The technical parts of the movie are hard to fault. It looks beautiful and the dialogue and scenes move with a sleek economy, reduced to the bare bones of what each character, scene, story needs. Perhaps people don't realize this is a drama because it's not overblown like most Hollywood dramas. There are no big speeches. There are no tears. There are few breakdowns. But there often aren't in real life, especially amongst people who are not good at being in touch with their feelings. And if these people were good at being in touch with their feelings, chances are the stuff that happens to them, wouldn't be happening.

The movie isn't flawless. There is a scene between Rachel and Les in the book that I would have loved to see included. Carole's story feels a bit too abbreviated and could have used one more scene of closure. Susan's escape on the train from LA would have been a nice way to bring a bit more balance to the bleakness of the film. A male on male kiss would have been nice, though I applaud the film for being as up front as it was with the bisexuality and in the book there are no gay sex scenes so I can understand the choice to avoid them in the movie- especially if you consider the implication that any tenderness between Graham and Martin is something they are hoping to ignore themselves. In the end, though, these flaws are really just a wish list because I wanted to see more of this story and these people; there are no missteps in the film itself, from my perspective. And maybe it's best that we don't get more; as the final image of Christie on the beach, waiting for death, tells us: ignorance is often its own kind of bliss.
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I tried to watch this but....
scosborn23 August 2009
Let me get one thing straight. There are very few movies I won't sit through. No amount of shock or horror or immorality or amorality or even cheesiness will deter me. Practically the only thing that will is poor film making. The type that is lazy and bland. Mostly I manage to avoid these type of thing by never watching films with Vince Vaughan but once in a while you let your guard down. I could claim it was Billy Bob but it was probably Winona. What can i say? I am weak.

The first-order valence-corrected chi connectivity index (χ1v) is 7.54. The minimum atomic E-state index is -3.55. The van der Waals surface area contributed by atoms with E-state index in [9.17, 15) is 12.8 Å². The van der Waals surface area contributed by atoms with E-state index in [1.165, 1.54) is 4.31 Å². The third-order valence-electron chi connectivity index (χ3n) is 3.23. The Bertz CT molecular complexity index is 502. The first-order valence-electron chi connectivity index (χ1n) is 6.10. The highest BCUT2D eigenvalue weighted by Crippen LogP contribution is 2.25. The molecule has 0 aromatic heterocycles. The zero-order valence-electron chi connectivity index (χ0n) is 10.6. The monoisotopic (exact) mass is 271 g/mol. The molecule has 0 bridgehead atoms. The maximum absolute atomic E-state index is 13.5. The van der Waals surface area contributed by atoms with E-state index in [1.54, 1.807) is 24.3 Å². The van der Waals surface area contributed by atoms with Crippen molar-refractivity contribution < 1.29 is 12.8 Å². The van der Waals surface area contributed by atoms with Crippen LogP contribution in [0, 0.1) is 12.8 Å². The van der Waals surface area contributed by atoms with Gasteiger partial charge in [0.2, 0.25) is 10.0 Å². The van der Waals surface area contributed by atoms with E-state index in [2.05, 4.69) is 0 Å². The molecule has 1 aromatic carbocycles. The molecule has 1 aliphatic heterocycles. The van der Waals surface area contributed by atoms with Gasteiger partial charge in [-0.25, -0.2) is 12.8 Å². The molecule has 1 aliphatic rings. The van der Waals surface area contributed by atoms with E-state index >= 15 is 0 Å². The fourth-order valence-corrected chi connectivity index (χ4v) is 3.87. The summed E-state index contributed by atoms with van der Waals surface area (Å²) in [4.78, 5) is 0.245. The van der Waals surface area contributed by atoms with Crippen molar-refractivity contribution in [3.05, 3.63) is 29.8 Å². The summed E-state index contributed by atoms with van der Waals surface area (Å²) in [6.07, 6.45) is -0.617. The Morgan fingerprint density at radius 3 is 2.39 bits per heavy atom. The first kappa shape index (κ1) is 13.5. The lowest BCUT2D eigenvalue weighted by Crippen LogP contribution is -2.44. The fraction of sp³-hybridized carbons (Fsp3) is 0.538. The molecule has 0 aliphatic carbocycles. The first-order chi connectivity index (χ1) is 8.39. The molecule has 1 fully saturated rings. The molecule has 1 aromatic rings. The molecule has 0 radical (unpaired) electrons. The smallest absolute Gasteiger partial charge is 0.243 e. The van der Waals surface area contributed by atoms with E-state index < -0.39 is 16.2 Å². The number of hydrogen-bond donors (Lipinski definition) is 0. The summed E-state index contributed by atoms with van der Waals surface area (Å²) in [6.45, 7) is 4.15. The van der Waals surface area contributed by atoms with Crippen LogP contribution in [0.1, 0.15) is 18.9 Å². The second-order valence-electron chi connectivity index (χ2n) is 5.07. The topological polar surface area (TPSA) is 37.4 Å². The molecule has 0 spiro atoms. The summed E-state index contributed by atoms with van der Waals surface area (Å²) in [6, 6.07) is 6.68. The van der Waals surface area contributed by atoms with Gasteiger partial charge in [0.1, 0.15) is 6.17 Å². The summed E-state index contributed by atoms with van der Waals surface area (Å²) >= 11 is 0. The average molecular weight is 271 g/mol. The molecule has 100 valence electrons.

This film has nothing to offer and nothing to say. The bass monotone of the soundtrack that washes over the disparate and poorly written open 15-20 minutes tries to imply a threatening atmosphere of doom or something but you cannot imply meaning without there being meaning. There was more to the eighties than bad hair and depeche mode. We already know that blonde people are shallow and sex without love is a meaningless experience ("but as meaningless experiences go its one of.....").

Films are difficult to make. But there are a few simple rules that will help. Establish character and motivation. Give the audience something to care about or at least intrigue them with something unfamiliar and new. Don't pretend you have said something when you haven't yet. Try to earn the respect of the audience with good dialogue. Multi-layered narratives can work but weak trivial garbage on top of trivial garbage is still ... well you can work it out.

Of course i might be wrong. Some people seemed to like it. But then a lot of people thought shoulder pads were a good idea. And some still do.
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Incoherent, depressing mess
hall89525 July 2014